VariablesCoefficient (S.E.)
  1. *p ≤ .05; **p ≤ .01; ***p ≤ .001. McFadden’s Psuedo-R2 = .2622 LR Chi2 = 284.34***

Female.041 (.037)
Bachelor’s degree−.018 (.037)
Master’s or professional degree.033 (.039)
Married−.007 (.030)
Children−.014 (.035)
Female * children.006 (.049)
Nonwhite−.163*** (.025)
Age−.009 (.012)
Age2.000 (.000)
Has volunteered.101*** (.027)
Opportunity for advancement within the organization’s hierarchy
  Somewhat unimportant−.096** (.036)
  Somewhat important−.132*** (.031)
  Very important−.195*** (.027)
Salary
  Somewhat unimportant−.013 (.081)
  Somewhat important.039 (.078)
  Very important.102 (.086)
Organization’s pension or retirement plan
  Somewhat unimportant−.115** (.037)
  Somewhat important−.175*** (.035)
  Very important−.351*** (.026)
Desire for increased responsibility
  Somewhat unimportant.027 (.067)
  Somewhat important.084 (.059)
  Very important.247** (.071)
Family-friendly policies
  Somewhat unimportant.123* (.051)
  Somewhat important.133** (.046)
  Very important.174*** (.050)
Ability to serve the public and the public interest
  Somewhat unimportant−.115** (.040)
  Somewhat important−.109** (.039)
  Very important−.179*** (.035)

Generally speaking, one’s demographic characteristics seem to have little impact on one’s choice between public and nonprofit employment. Neither the gender nor age of a manager affected the likelihood of working in the nonprofit sector. There was not a significant relationship between one’s household characteristics (marital status and the presence of children) and sector choice. Only one aspect of demographic characteristics, one’s race, was a significant predictor of the choice. Nonwhite managers were 16.3 percent less likely to work in nonprofit organizations than in state governments. As mentioned previously, this may be attributable to more established equal opportunity practices and affirmative action in government compared to the private sector.

Generally speaking, one’s demographic characteristics seem to have little impact on one’s choice between public and nonprofit employment.

Our first hypothesis was that those who value opportunities for advancement within the organization are less likely to work in the nonprofit sector. The probit results show findings consistent with our hypothesis. The more a manager values those opportunities, the less likely he or she is to work in a nonprofit organization. Compared to those who said that promotion opportunities were not important, respondents who indicated that advancement was “somewhat unimportant” were 9.6 percent less likely to work in the nonprofit sector. Respondents who answered that advancement was “somewhat important” were 13.2 percent less likely to work in nonprofit organizations, and those who answered that it was very “important” were almost 20 percent less likely to do so. Managers who value opportunities for advancement tend to prefer working in state governments rather than nonprofit organizations.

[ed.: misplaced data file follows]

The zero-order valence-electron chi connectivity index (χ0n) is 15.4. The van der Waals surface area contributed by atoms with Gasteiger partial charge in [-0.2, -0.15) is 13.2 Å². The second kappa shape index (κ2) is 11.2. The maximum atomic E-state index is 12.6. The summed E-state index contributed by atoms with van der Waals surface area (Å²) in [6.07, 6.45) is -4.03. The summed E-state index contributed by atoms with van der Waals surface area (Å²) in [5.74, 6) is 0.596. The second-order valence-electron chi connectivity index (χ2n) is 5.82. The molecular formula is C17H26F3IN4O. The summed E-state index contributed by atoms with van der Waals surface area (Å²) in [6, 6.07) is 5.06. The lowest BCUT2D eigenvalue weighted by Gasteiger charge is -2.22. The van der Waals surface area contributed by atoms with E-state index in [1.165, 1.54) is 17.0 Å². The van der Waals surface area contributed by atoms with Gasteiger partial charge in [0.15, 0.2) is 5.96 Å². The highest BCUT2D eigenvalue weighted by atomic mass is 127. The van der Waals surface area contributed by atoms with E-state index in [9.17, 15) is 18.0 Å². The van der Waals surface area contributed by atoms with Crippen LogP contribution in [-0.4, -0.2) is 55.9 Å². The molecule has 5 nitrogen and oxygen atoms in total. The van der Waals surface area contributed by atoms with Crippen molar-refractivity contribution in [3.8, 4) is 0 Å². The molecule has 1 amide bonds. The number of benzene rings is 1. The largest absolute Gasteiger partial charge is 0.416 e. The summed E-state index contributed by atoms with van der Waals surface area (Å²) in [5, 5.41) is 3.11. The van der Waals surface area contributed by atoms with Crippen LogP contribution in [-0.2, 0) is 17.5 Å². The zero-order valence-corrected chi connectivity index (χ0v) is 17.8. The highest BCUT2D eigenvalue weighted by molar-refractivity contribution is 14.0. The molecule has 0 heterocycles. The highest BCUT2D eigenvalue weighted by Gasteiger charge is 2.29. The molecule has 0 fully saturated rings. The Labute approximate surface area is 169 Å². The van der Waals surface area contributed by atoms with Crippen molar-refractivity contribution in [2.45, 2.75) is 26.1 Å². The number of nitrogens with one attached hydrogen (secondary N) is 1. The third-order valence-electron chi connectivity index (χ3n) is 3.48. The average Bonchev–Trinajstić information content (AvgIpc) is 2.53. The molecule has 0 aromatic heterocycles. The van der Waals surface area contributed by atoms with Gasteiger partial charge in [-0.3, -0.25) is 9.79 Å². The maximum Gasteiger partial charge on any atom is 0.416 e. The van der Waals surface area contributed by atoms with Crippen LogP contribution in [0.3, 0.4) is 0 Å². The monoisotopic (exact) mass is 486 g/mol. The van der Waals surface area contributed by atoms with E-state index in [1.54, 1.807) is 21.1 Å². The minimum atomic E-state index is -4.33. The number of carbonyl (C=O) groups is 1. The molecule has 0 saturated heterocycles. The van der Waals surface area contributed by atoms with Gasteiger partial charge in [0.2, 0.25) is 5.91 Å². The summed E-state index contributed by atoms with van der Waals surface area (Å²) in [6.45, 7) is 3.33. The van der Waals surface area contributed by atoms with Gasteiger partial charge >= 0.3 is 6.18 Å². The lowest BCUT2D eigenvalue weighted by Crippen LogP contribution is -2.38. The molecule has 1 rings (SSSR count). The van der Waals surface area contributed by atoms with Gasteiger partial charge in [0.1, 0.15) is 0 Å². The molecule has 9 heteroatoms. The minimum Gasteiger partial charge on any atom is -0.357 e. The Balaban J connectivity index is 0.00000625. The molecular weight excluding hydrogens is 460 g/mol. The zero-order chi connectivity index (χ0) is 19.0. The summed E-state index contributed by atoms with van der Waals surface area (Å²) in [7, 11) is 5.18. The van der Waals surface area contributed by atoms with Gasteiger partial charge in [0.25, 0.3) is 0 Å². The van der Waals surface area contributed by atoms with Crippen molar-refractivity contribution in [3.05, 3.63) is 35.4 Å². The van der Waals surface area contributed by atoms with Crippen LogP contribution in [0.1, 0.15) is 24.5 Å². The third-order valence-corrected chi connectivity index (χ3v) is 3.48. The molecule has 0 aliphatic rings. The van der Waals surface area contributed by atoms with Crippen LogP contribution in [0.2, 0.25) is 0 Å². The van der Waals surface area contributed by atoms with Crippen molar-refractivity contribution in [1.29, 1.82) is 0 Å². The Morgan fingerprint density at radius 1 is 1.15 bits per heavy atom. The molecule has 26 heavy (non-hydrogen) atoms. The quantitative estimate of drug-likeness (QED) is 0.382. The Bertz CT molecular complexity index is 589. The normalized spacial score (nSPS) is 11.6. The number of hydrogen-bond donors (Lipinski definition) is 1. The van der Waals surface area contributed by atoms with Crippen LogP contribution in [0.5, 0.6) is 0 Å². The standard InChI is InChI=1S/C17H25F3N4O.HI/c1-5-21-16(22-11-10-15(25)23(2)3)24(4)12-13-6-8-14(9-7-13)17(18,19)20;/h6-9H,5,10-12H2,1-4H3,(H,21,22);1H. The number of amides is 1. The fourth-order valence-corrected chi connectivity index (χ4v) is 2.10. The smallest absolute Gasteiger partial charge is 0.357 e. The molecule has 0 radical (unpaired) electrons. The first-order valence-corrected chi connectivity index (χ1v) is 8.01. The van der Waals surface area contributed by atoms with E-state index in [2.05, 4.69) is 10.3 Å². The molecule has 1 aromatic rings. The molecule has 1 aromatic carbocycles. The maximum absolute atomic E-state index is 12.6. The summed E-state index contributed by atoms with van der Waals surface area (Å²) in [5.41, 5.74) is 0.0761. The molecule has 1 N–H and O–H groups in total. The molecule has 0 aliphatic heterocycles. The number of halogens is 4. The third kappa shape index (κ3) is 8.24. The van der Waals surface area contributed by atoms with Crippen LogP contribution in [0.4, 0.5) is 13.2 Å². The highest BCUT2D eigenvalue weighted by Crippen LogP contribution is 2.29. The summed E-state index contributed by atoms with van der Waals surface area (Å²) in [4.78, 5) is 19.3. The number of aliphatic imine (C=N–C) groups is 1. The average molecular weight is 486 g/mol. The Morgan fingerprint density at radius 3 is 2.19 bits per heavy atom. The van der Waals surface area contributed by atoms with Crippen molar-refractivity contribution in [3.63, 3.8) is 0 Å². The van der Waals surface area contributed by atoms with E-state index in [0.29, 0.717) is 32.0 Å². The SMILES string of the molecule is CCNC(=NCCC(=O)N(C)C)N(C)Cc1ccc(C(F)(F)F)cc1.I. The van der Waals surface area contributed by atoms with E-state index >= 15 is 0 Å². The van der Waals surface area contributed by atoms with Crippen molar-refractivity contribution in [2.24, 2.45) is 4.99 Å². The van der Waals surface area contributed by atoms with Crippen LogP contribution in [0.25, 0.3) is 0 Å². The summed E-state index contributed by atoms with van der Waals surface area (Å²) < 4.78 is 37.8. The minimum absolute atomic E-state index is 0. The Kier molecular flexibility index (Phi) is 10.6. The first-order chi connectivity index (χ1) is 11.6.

The second hypothesis predicted that those who are motivated by salary are less likely to work in the nonprofit sector. The statistical analysis, however, suggests no significant relationship between preference for monetary rewards and the likelihood working in the nonprofit sector versus the public sector. In other words, the importance of monetary compensation in one’s decision to accept the job does not predict whether the person works in a nonprofit organization or in state government.

We also hypothesized that people who place greater value on pension and retirement plans are less likely to work in the nonprofit sector. The findings are consistent with our hypothesis. Compared to the managers who said that pension and retirement packages were not important in their decision to accept their current job, those who said they were “somewhat unimportant” were 11.5 percent, those who said they were “somewhat important” were 17.5 percent, and those who said they are “very important” were 35.1 percent less likely to work in nonprofit organizations. For those who desire a pension and retirement plan, state government agencies are more attractive employers than nonprofit organizations.

The fourth hypothesis stated that people who place more importance on increased responsibility are more likely to work in nonprofit organizations. Consistent with our hypothesis, people who responded that the increased responsibility was very important in their decisions to accept a position were almost 25 percent more likely to work in the nonprofit sector, although those who said that responsibility was “somewhat important” or “somewhat unimportant” were not more likely to work in the nonprofit sector than in the public sector. When managers who consider increased responsibility very important, they tend to prefer working in nonprofits.